Another small group of men who still wear their traditional dress, the Tacuate Indians of the Mixtec area are even more distinctive in their short pants and long sleeved tops. The trousers have multiple bands of embroidery and are so full that they resemble skirts. The long, intricately draped and pouffed overblouses that make them look like they are wearing rompers are also lavishly embroidered on yoke and sleeves in a rainbow of brilliant colors. Both wear simple foot gear and the gentleman on the left, obviously a dignitary of some consequence, proudly exhibits his ribbon decked staff of office.
These young men from Huistan in Chiapas have also relieved the boring austerity of pure white with embroidered shirts, but the distinctive feature of their costume is the sash, if so dramatic an appurtenance can be called so mundane a name. What appears to be a five or six yard length of brilliant red material is twisted, looped several times about the hips like an enormous doughnut and tied so that the ends flare gracefully almost to the ground on either side. Another length of dark gray can be slung over the shoulder like a serape and serve as a wrap in inclement weather. Alas for tradition! One of our subjects is wearing running shoes!
Many small pueblos still elect elders that have nothing to do with PRI or PAN or any other political party. Such men conduct village business, pass judgement in purely local disputes and preside over markets and festivals dressed in the colorful costumes of their office. These solemn gentlemen from Chenalha are magnificent in red, black and white outfits consisting of long, fringed, tricolor cloaks, white shirts and tight pants with multi colored ribbons and bells at the knee. Triple tiered, turban-like head gear, elaborately woven sashes, colorful neck wear and intricately laced, red thonged sandals serve as stylish accessories. Long staffs of office with ribbon tassels would mark them as men of consequence anywhere in the world.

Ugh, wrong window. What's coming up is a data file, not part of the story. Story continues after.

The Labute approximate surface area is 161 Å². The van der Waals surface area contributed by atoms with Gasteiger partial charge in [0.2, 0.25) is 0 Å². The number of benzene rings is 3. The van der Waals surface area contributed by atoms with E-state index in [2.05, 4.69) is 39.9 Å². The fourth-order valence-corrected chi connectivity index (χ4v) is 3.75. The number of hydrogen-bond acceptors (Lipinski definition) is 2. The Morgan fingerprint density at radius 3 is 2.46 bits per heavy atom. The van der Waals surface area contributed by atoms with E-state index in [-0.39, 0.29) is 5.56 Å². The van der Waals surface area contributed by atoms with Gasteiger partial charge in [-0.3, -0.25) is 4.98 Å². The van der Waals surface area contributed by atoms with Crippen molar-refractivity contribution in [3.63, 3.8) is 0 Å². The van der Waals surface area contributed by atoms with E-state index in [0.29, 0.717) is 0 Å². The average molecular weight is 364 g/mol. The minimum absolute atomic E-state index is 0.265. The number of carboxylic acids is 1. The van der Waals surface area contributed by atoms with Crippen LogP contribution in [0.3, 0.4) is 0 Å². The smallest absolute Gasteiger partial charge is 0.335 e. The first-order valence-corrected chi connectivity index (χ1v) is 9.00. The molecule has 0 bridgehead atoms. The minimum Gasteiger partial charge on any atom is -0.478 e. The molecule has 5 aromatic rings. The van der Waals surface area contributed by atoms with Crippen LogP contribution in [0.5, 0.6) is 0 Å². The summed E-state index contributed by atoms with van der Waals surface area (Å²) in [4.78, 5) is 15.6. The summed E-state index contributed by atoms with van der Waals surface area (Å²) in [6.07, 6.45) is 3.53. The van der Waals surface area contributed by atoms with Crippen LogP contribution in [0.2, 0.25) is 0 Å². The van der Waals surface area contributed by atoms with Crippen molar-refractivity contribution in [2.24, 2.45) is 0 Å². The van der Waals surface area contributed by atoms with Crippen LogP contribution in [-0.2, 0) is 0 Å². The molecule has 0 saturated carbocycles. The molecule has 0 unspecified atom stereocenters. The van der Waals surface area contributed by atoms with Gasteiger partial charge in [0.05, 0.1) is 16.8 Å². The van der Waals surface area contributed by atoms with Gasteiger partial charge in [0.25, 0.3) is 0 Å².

This solemn gentleman wears the standard costume of his region while presiding over a private religious rite. His outfit consists of short pants, an undershirt with simple embroidery at the neck and a long overblouse, all in the ubiquitous white. As an elder of his tribe, however, he is not always limited to such colorless attire. Feast days and official occasions give him the opportunity to step forth in the regal splendor that is described in the next section.
Lords of the Clouds
The elected officials of the Tzotzil Maya in Chíapas, Los Señores de las Nubes, preside over the religious and civil life of a proud people. Their official uniform is fairly plain; a square necked, black, poncho like garment worn over a white, long-sleeved shirt and short trousers. It is the addition of long, brilliant red and white scarves wound several times around their necks and the high crowned hats bedizened with dozens of fluttering ribbons and tasselled chin cords in rainbow hues that make their outfits spectacular. The silver bracelets sported by several of these important personages may be optional but rather battered huaraches as footgear are obviously mandatory. Gold headed staffs, also gaudily beribboned, complete an ensemble that might excite even a peacock’s envy.